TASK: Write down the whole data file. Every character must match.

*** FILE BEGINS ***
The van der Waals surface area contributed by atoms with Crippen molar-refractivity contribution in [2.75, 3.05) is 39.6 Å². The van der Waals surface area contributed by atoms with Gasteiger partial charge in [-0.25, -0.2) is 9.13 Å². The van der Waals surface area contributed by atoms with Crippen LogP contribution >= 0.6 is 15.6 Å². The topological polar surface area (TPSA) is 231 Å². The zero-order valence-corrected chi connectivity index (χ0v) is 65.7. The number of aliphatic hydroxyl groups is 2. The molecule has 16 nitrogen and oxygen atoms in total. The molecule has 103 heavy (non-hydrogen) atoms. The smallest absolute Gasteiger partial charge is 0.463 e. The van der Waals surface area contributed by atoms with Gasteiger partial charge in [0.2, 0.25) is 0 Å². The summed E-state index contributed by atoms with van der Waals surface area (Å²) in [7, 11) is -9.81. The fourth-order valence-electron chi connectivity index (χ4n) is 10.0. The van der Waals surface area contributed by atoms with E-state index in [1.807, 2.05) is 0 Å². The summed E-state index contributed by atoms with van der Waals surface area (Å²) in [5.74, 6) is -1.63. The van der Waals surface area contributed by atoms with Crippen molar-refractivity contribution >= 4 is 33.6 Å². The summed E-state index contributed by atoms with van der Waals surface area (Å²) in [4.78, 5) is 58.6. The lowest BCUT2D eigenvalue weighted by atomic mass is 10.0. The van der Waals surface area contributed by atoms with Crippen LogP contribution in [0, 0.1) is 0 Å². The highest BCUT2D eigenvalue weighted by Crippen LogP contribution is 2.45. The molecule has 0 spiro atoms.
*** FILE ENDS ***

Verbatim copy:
The van der Waals surface area contributed by atoms with Crippen molar-refractivity contribution in [2.75, 3.05) is 39.6 Å². The van der Waals surface area contributed by atoms with Gasteiger partial charge in [-0.25, -0.2) is 9.13 Å². The van der Waals surface area contributed by atoms with Crippen LogP contribution >= 0.6 is 15.6 Å². The topological polar surface area (TPSA) is 231 Å². The zero-order valence-corrected chi connectivity index (χ0v) is 65.7. The number of aliphatic hydroxyl groups is 2. The molecule has 16 nitrogen and oxygen atoms in total. The molecule has 103 heavy (non-hydrogen) atoms. The smallest absolute Gasteiger partial charge is 0.463 e. The van der Waals surface area contributed by atoms with Gasteiger partial charge in [0.2, 0.25) is 0 Å². The summed E-state index contributed by atoms with van der Waals surface area (Å²) in [7, 11) is -9.81. The fourth-order valence-electron chi connectivity index (χ4n) is 10.0. The van der Waals surface area contributed by atoms with E-state index in [1.807, 2.05) is 0 Å². The summed E-state index contributed by atoms with van der Waals surface area (Å²) in [5.74, 6) is -1.63. The van der Waals surface area contributed by atoms with Crippen molar-refractivity contribution >= 4 is 33.6 Å². The summed E-state index contributed by atoms with van der Waals surface area (Å²) in [4.78, 5) is 58.6. The lowest BCUT2D eigenvalue weighted by atomic mass is 10.0. The van der Waals surface area contributed by atoms with Crippen LogP contribution in [0, 0.1) is 0 Å². The highest BCUT2D eigenvalue weighted by Crippen LogP contribution is 2.45. The molecule has 0 spiro atoms.